In many ways, Yogendra Puranik is an immigrant success story.
Mr. Puranik, 45, joined the first wave of Indian tech workers who went to Japan in the early 2000s. He became a Japanese citizen and in 2019 won elected office in Tokyo, a first for anyone from India. This year, he was appointed as the principal of a public school.
Now, though Japanese companies are scrambling to attract more highly educated Indians like Mr. Puranik to fill a huge shortage of IT engineers, he is under no illusions about the challenges Japan will face and the ones it will attract.
Recruiters describe it as a critical test of Japan’s ability to compete with the United States and Europe for increasingly sought-after global talent. But low wages and steep language and cultural barriers make Japan less attractive to many. Rigid corporate structures can discourage newcomers. And Japan, which has long been ambivalent about the presence of foreigners, lacks a well-established system for integrating them into Japanese life.
“These foreigners are coming, and there is no contact between the Japanese and foreigners,” Puranik said at his home in an Indian neighborhood in eastern Tokyo. “There is no universality going on.”
Aging rapidly, Japan desperately needs more workers to fuel the world’s third-largest economy and fill gaps in everything from agriculture and factory work to elderly care and nursing. In keeping with this reality, the country has eased its strict immigration restrictions in the hope of attracting hundreds of thousands of foreign workers, in particular through historical expansion For work visa rules approved in 2018.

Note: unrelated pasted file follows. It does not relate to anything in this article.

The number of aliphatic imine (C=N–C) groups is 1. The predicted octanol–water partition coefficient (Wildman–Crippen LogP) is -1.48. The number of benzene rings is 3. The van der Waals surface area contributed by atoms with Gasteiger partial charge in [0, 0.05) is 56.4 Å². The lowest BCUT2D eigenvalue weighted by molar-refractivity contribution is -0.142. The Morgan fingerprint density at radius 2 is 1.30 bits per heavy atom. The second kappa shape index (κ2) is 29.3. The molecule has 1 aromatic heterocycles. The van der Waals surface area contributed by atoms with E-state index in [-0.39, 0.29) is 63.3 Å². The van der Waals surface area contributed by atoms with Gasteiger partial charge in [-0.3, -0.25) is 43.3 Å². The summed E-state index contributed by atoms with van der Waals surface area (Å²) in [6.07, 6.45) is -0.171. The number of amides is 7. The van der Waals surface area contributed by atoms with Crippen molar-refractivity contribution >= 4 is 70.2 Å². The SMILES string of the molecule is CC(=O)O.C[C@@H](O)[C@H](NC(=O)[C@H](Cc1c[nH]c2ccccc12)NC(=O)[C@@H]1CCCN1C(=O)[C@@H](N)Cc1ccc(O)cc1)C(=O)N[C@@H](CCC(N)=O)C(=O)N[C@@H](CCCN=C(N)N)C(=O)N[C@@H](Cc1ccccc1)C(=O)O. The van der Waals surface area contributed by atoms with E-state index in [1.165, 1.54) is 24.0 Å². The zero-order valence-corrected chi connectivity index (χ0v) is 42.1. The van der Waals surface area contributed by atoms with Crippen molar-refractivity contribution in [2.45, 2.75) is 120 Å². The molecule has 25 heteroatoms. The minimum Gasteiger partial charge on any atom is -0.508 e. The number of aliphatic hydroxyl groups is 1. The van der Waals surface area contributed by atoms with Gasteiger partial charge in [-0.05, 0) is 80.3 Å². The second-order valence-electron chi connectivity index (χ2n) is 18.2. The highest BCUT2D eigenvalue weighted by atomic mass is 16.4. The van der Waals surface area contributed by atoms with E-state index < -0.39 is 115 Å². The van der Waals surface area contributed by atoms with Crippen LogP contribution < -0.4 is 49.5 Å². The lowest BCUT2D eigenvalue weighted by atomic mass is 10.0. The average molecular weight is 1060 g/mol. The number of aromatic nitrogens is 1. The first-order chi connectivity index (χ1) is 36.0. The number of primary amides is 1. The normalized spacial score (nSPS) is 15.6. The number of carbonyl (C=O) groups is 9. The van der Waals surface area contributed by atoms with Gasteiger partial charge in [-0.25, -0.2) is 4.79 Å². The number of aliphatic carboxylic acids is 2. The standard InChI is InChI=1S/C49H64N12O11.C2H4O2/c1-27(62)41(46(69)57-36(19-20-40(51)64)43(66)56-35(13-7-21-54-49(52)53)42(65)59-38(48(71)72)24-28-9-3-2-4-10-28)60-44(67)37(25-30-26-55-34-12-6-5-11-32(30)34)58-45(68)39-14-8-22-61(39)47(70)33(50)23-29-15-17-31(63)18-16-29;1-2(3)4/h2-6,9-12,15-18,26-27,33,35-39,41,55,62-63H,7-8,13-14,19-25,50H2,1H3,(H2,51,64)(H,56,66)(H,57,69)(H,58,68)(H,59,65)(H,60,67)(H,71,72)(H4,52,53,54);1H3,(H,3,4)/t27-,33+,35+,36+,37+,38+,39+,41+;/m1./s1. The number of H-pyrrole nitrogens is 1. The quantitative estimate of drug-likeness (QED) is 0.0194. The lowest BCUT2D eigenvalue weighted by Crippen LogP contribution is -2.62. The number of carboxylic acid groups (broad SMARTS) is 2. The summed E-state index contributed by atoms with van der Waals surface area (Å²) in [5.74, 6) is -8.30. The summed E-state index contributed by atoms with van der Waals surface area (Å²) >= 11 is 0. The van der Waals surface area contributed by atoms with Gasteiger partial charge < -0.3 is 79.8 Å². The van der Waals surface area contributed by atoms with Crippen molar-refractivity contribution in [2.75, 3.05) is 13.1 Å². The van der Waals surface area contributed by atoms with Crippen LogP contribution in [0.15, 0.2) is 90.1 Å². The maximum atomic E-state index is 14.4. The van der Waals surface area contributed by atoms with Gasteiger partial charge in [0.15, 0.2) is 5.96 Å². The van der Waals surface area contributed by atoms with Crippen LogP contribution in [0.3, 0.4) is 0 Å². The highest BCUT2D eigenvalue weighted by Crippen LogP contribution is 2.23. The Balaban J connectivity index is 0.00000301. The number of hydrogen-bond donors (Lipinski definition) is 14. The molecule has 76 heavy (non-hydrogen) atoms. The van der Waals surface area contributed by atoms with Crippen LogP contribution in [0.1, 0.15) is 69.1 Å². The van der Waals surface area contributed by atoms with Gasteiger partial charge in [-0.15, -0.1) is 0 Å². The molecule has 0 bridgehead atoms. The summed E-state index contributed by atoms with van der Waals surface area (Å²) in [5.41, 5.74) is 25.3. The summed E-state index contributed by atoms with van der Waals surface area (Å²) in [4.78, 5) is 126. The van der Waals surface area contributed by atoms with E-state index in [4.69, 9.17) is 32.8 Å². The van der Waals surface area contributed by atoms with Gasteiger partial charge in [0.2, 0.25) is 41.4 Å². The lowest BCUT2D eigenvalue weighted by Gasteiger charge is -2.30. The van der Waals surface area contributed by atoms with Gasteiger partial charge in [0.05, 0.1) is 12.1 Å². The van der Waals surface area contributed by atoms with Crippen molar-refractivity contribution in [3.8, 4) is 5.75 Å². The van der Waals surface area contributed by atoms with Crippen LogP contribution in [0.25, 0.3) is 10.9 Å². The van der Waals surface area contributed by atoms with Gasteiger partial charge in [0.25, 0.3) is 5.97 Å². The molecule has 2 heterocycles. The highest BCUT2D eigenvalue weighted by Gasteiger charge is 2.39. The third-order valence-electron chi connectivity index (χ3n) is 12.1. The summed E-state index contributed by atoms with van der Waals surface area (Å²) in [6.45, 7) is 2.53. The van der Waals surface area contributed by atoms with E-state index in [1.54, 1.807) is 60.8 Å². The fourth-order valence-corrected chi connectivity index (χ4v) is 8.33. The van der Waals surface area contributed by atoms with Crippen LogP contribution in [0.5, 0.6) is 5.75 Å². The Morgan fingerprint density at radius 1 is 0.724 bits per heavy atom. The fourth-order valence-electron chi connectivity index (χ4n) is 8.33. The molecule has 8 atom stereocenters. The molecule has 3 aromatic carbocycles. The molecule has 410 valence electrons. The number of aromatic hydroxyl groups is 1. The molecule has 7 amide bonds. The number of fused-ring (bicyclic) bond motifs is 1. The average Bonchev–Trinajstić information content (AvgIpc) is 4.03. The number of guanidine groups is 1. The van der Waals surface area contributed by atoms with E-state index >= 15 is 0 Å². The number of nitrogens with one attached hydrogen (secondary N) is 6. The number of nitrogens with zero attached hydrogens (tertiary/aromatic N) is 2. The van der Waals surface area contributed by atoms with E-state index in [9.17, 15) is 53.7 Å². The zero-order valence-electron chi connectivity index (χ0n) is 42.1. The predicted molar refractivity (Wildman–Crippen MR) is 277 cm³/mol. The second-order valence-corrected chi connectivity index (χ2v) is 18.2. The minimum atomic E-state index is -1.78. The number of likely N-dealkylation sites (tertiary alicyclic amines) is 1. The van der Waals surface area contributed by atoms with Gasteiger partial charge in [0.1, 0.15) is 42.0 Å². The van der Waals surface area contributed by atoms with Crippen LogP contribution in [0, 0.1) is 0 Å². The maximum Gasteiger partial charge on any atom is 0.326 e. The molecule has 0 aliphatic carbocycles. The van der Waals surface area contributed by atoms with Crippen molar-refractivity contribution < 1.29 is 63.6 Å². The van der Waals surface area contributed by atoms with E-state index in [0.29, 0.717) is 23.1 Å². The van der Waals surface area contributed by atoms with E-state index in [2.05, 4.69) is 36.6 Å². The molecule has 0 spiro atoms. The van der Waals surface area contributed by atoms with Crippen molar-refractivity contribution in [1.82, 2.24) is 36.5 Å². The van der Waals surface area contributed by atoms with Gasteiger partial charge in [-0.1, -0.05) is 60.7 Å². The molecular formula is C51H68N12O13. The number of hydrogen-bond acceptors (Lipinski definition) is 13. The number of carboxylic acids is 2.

The need for international talent is perhaps never greater than in the technology sector, where the government estimates the worker shortage will reach nearly 800,000 in the coming years as the country pursues its long-awaited national digitization effort.
The pandemic, by pushing work, education and many aspects of daily life onto online platforms, has exaggerated the technological shortcomings of a country once seen as a pioneer in high technology.
Japanese companies, particularly small ones, have struggled to wean themselves off physical paperwork and adopt digital tools. Government reports and independent analyzes show that Japanese companies’ adoption of cloud technologies lags nearly a decade behind their US counterparts.
India produces a raft of 1.5 million engineering graduates each year who can help Japan catch up with the digital landscape. When the Indian workers answer the call, many speak with admiration of the cleanliness and safety of the Japanese cities, and say that their pay allows them to live comfortably, if not lavishly. Those who have studied Japanese language and culture can be lavish in their praise.
“As with anyone who comes to Japan, you fall in love,” said Shaish Date, 50, who first went to the country in 1996 and is now chief technology officer at US financial services firm Franklin Templeton Japan in Tokyo. “It is the most beautiful country to live in.”